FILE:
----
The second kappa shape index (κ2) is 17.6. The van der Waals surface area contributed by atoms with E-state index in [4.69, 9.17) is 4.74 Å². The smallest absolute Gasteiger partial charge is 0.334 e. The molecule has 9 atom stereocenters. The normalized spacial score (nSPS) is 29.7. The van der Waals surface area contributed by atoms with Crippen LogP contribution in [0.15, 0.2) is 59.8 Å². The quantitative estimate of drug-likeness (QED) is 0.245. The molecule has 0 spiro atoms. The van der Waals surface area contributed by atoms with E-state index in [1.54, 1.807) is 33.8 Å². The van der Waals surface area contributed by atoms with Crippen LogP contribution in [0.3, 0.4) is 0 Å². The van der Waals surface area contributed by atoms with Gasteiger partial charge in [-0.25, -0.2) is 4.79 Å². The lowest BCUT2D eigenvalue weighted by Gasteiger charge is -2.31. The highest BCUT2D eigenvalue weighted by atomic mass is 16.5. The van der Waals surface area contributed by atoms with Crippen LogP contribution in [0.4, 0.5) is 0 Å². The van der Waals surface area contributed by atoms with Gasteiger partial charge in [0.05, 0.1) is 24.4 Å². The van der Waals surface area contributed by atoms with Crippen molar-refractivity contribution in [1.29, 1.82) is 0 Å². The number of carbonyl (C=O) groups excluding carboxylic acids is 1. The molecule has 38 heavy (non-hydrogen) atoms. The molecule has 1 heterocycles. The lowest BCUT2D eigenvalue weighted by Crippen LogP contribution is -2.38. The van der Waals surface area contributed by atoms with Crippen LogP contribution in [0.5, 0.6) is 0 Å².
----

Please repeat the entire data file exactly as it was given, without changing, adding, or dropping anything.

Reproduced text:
The second kappa shape index (κ2) is 17.6. The van der Waals surface area contributed by atoms with E-state index in [4.69, 9.17) is 4.74 Å². The smallest absolute Gasteiger partial charge is 0.334 e. The molecule has 9 atom stereocenters. The normalized spacial score (nSPS) is 29.7. The van der Waals surface area contributed by atoms with Crippen LogP contribution in [0.15, 0.2) is 59.8 Å². The quantitative estimate of drug-likeness (QED) is 0.245. The molecule has 0 spiro atoms. The van der Waals surface area contributed by atoms with E-state index in [1.54, 1.807) is 33.8 Å². The van der Waals surface area contributed by atoms with Crippen LogP contribution in [0.3, 0.4) is 0 Å². The van der Waals surface area contributed by atoms with Gasteiger partial charge in [-0.25, -0.2) is 4.79 Å². The lowest BCUT2D eigenvalue weighted by Gasteiger charge is -2.31. The highest BCUT2D eigenvalue weighted by atomic mass is 16.5. The van der Waals surface area contributed by atoms with Crippen LogP contribution in [0.4, 0.5) is 0 Å². The van der Waals surface area contributed by atoms with Gasteiger partial charge in [0.05, 0.1) is 24.4 Å². The van der Waals surface area contributed by atoms with Crippen molar-refractivity contribution in [1.29, 1.82) is 0 Å². The number of carbonyl (C=O) groups excluding carboxylic acids is 1. The molecule has 38 heavy (non-hydrogen) atoms. The molecule has 1 heterocycles. The lowest BCUT2D eigenvalue weighted by Crippen LogP contribution is -2.38. The van der Waals surface area contributed by atoms with Crippen LogP contribution in [0.5, 0.6) is 0 Å².